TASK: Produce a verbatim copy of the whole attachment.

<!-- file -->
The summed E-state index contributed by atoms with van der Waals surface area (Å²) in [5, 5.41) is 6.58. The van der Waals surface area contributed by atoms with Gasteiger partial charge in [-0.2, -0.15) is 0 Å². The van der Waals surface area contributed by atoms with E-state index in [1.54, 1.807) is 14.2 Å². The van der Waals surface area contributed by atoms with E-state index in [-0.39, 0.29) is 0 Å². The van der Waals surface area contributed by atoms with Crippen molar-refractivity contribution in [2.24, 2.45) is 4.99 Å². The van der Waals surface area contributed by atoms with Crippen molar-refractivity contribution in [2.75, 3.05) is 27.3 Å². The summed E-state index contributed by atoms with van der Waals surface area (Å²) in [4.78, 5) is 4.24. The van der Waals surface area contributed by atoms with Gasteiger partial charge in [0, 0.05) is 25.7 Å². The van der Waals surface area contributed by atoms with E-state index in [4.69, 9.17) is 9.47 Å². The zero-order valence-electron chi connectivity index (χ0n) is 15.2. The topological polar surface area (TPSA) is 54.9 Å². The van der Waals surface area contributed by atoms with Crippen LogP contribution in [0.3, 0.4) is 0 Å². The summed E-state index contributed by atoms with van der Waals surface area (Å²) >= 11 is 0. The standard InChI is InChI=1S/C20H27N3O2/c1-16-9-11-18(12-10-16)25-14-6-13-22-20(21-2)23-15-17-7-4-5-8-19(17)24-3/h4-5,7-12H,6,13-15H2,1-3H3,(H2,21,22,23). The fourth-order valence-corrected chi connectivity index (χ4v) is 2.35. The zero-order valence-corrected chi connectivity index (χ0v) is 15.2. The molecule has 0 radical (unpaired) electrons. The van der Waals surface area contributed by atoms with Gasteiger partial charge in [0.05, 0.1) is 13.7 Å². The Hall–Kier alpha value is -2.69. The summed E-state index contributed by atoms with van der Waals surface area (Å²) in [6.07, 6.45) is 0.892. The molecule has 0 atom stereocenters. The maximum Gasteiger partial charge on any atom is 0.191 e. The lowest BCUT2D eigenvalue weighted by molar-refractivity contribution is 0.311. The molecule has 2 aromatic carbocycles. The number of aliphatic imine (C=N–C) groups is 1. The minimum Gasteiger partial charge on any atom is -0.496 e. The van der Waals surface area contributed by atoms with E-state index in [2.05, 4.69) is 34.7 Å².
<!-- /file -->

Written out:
The summed E-state index contributed by atoms with van der Waals surface area (Å²) in [5, 5.41) is 6.58. The van der Waals surface area contributed by atoms with Gasteiger partial charge in [-0.2, -0.15) is 0 Å². The van der Waals surface area contributed by atoms with E-state index in [1.54, 1.807) is 14.2 Å². The van der Waals surface area contributed by atoms with E-state index in [-0.39, 0.29) is 0 Å². The van der Waals surface area contributed by atoms with Crippen molar-refractivity contribution in [2.24, 2.45) is 4.99 Å². The van der Waals surface area contributed by atoms with Crippen molar-refractivity contribution in [2.75, 3.05) is 27.3 Å². The summed E-state index contributed by atoms with van der Waals surface area (Å²) in [4.78, 5) is 4.24. The van der Waals surface area contributed by atoms with Gasteiger partial charge in [0, 0.05) is 25.7 Å². The van der Waals surface area contributed by atoms with E-state index in [4.69, 9.17) is 9.47 Å². The zero-order valence-electron chi connectivity index (χ0n) is 15.2. The topological polar surface area (TPSA) is 54.9 Å². The van der Waals surface area contributed by atoms with Crippen LogP contribution in [0.3, 0.4) is 0 Å². The summed E-state index contributed by atoms with van der Waals surface area (Å²) >= 11 is 0. The standard InChI is InChI=1S/C20H27N3O2/c1-16-9-11-18(12-10-16)25-14-6-13-22-20(21-2)23-15-17-7-4-5-8-19(17)24-3/h4-5,7-12H,6,13-15H2,1-3H3,(H2,21,22,23). The fourth-order valence-corrected chi connectivity index (χ4v) is 2.35. The zero-order valence-corrected chi connectivity index (χ0v) is 15.2. The molecule has 0 radical (unpaired) electrons. The van der Waals surface area contributed by atoms with Gasteiger partial charge in [0.05, 0.1) is 13.7 Å². The Hall–Kier alpha value is -2.69. The summed E-state index contributed by atoms with van der Waals surface area (Å²) in [6.07, 6.45) is 0.892. The molecule has 0 atom stereocenters. The maximum Gasteiger partial charge on any atom is 0.191 e. The lowest BCUT2D eigenvalue weighted by molar-refractivity contribution is 0.311. The molecule has 2 aromatic carbocycles. The number of aliphatic imine (C=N–C) groups is 1. The minimum Gasteiger partial charge on any atom is -0.496 e. The van der Waals surface area contributed by atoms with E-state index in [2.05, 4.69) is 34.7 Å².